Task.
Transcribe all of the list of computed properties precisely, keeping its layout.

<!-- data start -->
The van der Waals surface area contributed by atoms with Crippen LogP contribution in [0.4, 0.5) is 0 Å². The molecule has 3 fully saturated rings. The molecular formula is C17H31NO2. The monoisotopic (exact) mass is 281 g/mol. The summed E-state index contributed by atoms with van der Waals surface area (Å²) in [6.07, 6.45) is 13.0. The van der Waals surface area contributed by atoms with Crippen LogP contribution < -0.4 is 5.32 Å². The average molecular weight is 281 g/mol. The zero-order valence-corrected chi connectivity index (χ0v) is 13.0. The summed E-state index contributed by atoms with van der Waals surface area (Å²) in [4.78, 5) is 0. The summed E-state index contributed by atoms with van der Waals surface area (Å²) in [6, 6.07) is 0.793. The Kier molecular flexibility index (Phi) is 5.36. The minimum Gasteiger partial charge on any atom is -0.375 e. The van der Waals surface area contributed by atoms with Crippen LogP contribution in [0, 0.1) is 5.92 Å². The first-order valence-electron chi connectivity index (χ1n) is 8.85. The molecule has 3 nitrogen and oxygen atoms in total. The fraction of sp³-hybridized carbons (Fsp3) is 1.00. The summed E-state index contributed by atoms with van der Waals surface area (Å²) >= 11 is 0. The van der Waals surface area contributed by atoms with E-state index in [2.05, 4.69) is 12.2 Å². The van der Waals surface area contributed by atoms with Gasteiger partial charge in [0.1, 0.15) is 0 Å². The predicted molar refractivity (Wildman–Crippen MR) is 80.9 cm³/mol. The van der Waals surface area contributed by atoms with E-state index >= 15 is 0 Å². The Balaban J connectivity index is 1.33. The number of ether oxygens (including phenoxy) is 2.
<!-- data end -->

The van der Waals surface area contributed by atoms with Crippen LogP contribution in [0.4, 0.5) is 0 Å². The molecule has 3 fully saturated rings. The molecular formula is C17H31NO2. The monoisotopic (exact) mass is 281 g/mol. The summed E-state index contributed by atoms with van der Waals surface area (Å²) in [6.07, 6.45) is 13.0. The van der Waals surface area contributed by atoms with Crippen LogP contribution < -0.4 is 5.32 Å². The average molecular weight is 281 g/mol. The zero-order valence-corrected chi connectivity index (χ0v) is 13.0. The summed E-state index contributed by atoms with van der Waals surface area (Å²) in [4.78, 5) is 0. The summed E-state index contributed by atoms with van der Waals surface area (Å²) in [6, 6.07) is 0.793. The Kier molecular flexibility index (Phi) is 5.36. The minimum Gasteiger partial charge on any atom is -0.375 e. The van der Waals surface area contributed by atoms with Crippen LogP contribution in [0, 0.1) is 5.92 Å². The first-order valence-electron chi connectivity index (χ1n) is 8.85. The molecule has 3 nitrogen and oxygen atoms in total. The fraction of sp³-hybridized carbons (Fsp3) is 1.00. The summed E-state index contributed by atoms with van der Waals surface area (Å²) >= 11 is 0. The van der Waals surface area contributed by atoms with E-state index in [2.05, 4.69) is 12.2 Å². The van der Waals surface area contributed by atoms with Gasteiger partial charge in [0.1, 0.15) is 0 Å². The predicted molar refractivity (Wildman–Crippen MR) is 80.9 cm³/mol. The van der Waals surface area contributed by atoms with E-state index >= 15 is 0 Å². The Balaban J connectivity index is 1.33. The number of ether oxygens (including phenoxy) is 2.